B.A., Cornell University; M.A., Princeton University
Pendleton Hall East Rm. 229
Senior Lecturer in Political Science
Fascinated by the richness and complexity of Latin American culture and politics.
I have both traveled widely and lived extensively in Latin America, with particular research interest in Mexico, where I have been both a Ford Foundation Fellow and a Professora Visitante at El Colegio de Mexico, and Cuba. As a student of comparative politics, I've been broadly interested in issues of Third World development, socialization, political culture, and political participation.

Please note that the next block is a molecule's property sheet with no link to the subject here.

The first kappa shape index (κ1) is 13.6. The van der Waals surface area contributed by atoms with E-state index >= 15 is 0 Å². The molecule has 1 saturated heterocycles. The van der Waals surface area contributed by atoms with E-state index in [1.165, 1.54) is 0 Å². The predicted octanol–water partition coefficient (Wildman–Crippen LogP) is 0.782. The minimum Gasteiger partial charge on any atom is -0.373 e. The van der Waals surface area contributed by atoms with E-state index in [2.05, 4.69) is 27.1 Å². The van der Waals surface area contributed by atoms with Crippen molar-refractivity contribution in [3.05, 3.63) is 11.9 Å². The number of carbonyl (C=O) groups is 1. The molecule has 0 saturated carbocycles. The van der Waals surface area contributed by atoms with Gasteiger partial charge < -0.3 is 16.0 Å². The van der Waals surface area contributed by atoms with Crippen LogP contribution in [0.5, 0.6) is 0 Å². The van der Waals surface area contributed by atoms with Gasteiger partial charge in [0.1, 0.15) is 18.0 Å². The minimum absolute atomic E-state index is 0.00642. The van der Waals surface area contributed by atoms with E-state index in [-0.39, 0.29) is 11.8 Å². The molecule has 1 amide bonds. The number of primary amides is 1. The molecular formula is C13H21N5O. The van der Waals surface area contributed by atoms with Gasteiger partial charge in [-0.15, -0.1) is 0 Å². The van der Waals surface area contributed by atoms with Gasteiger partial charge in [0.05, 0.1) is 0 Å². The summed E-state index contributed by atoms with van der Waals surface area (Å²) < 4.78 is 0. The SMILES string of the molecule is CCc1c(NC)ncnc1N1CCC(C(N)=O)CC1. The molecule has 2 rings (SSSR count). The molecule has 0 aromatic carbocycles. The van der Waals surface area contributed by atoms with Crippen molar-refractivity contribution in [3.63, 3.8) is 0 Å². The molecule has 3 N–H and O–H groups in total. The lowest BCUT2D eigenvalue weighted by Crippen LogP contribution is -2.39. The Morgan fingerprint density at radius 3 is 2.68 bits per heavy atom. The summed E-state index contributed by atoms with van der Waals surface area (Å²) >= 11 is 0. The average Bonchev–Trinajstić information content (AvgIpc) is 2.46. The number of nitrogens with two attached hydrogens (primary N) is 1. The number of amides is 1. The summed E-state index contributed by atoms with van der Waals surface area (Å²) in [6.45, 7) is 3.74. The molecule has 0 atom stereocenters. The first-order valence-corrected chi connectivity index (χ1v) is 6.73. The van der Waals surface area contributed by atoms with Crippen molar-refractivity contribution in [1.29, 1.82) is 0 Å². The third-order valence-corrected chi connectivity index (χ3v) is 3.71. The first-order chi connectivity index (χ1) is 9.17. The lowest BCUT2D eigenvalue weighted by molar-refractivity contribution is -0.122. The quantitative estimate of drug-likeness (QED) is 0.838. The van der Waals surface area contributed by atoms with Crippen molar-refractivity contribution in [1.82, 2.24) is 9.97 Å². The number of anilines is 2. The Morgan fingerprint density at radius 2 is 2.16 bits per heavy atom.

Most recently, my research has focused on issues of gender and the development process. I am currently engaged in two research projects, one analyzing the impact of the Cuban Revolution upon women's lives, and the other focusing upon women artisans in Oaxaca, Mexico, and the inter-connections between gender and poverty in Mexican rural development. My book Oaxacan Ceramics; Traditional Folk Art by Oaxacan Women was published in 2000.
I am co-director of Wellesley's Latin American Studies program. During my sabbatical leave in 1997-98, I was a visiting research associate at Harvard's David Rockefeller Center for Latin American Studies.